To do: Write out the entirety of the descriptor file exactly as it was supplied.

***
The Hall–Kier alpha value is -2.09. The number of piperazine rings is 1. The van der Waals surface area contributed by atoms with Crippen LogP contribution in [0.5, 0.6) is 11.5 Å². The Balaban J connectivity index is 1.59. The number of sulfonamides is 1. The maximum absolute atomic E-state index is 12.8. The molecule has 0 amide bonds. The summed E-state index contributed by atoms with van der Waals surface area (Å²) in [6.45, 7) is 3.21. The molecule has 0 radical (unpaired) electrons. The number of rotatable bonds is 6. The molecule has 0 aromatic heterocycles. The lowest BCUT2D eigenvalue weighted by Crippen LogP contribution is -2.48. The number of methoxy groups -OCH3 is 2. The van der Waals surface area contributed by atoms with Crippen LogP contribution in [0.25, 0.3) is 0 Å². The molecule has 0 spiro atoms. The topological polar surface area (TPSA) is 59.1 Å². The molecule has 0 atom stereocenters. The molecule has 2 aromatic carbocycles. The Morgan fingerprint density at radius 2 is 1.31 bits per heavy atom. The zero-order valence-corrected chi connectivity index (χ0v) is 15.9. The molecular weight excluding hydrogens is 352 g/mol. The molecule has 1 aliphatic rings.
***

The Hall–Kier alpha value is -2.09. The number of piperazine rings is 1. The van der Waals surface area contributed by atoms with Crippen LogP contribution in [0.5, 0.6) is 11.5 Å². The Balaban J connectivity index is 1.59. The number of sulfonamides is 1. The maximum absolute atomic E-state index is 12.8. The molecule has 0 amide bonds. The summed E-state index contributed by atoms with van der Waals surface area (Å²) in [6.45, 7) is 3.21. The molecule has 0 radical (unpaired) electrons. The number of rotatable bonds is 6. The molecule has 0 aromatic heterocycles. The lowest BCUT2D eigenvalue weighted by Crippen LogP contribution is -2.48. The number of methoxy groups -OCH3 is 2. The van der Waals surface area contributed by atoms with Crippen LogP contribution in [0.25, 0.3) is 0 Å². The molecule has 0 spiro atoms. The topological polar surface area (TPSA) is 59.1 Å². The molecule has 0 atom stereocenters. The molecule has 2 aromatic carbocycles. The Morgan fingerprint density at radius 2 is 1.31 bits per heavy atom. The zero-order valence-corrected chi connectivity index (χ0v) is 15.9. The molecular weight excluding hydrogens is 352 g/mol. The molecule has 1 aliphatic rings.